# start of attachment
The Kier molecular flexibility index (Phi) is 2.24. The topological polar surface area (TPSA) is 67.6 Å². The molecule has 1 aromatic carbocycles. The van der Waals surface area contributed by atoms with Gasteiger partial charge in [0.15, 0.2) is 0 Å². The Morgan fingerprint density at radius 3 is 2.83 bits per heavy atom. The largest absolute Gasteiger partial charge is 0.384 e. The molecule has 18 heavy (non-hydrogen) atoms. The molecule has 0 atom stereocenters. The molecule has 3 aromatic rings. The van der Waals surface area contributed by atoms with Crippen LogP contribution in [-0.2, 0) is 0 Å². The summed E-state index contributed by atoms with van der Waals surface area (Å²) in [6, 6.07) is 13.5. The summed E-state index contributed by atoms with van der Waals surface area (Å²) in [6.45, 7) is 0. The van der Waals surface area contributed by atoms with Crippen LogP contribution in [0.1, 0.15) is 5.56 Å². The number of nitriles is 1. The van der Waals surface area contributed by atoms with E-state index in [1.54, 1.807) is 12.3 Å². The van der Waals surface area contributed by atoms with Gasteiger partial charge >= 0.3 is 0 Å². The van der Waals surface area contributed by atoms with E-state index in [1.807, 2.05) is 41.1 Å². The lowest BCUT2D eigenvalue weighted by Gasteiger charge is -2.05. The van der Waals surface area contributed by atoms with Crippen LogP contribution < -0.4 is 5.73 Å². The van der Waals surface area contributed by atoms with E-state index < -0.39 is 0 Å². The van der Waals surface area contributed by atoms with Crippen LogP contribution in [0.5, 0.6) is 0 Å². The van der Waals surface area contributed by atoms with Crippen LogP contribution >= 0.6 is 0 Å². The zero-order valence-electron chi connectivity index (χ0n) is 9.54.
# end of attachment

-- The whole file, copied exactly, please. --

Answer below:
The Kier molecular flexibility index (Phi) is 2.24. The topological polar surface area (TPSA) is 67.6 Å². The molecule has 1 aromatic carbocycles. The van der Waals surface area contributed by atoms with Gasteiger partial charge in [0.15, 0.2) is 0 Å². The Morgan fingerprint density at radius 3 is 2.83 bits per heavy atom. The largest absolute Gasteiger partial charge is 0.384 e. The molecule has 18 heavy (non-hydrogen) atoms. The molecule has 0 atom stereocenters. The molecule has 3 aromatic rings. The van der Waals surface area contributed by atoms with Crippen LogP contribution in [-0.2, 0) is 0 Å². The summed E-state index contributed by atoms with van der Waals surface area (Å²) in [6, 6.07) is 13.5. The summed E-state index contributed by atoms with van der Waals surface area (Å²) in [6.45, 7) is 0. The van der Waals surface area contributed by atoms with Crippen LogP contribution in [0.1, 0.15) is 5.56 Å². The number of nitriles is 1. The van der Waals surface area contributed by atoms with E-state index in [1.54, 1.807) is 12.3 Å². The van der Waals surface area contributed by atoms with Gasteiger partial charge >= 0.3 is 0 Å². The van der Waals surface area contributed by atoms with E-state index in [1.807, 2.05) is 41.1 Å². The lowest BCUT2D eigenvalue weighted by Gasteiger charge is -2.05. The van der Waals surface area contributed by atoms with Crippen LogP contribution < -0.4 is 5.73 Å². The van der Waals surface area contributed by atoms with E-state index < -0.39 is 0 Å². The van der Waals surface area contributed by atoms with Crippen LogP contribution in [0.5, 0.6) is 0 Å². The van der Waals surface area contributed by atoms with Crippen LogP contribution >= 0.6 is 0 Å². The zero-order valence-electron chi connectivity index (χ0n) is 9.54.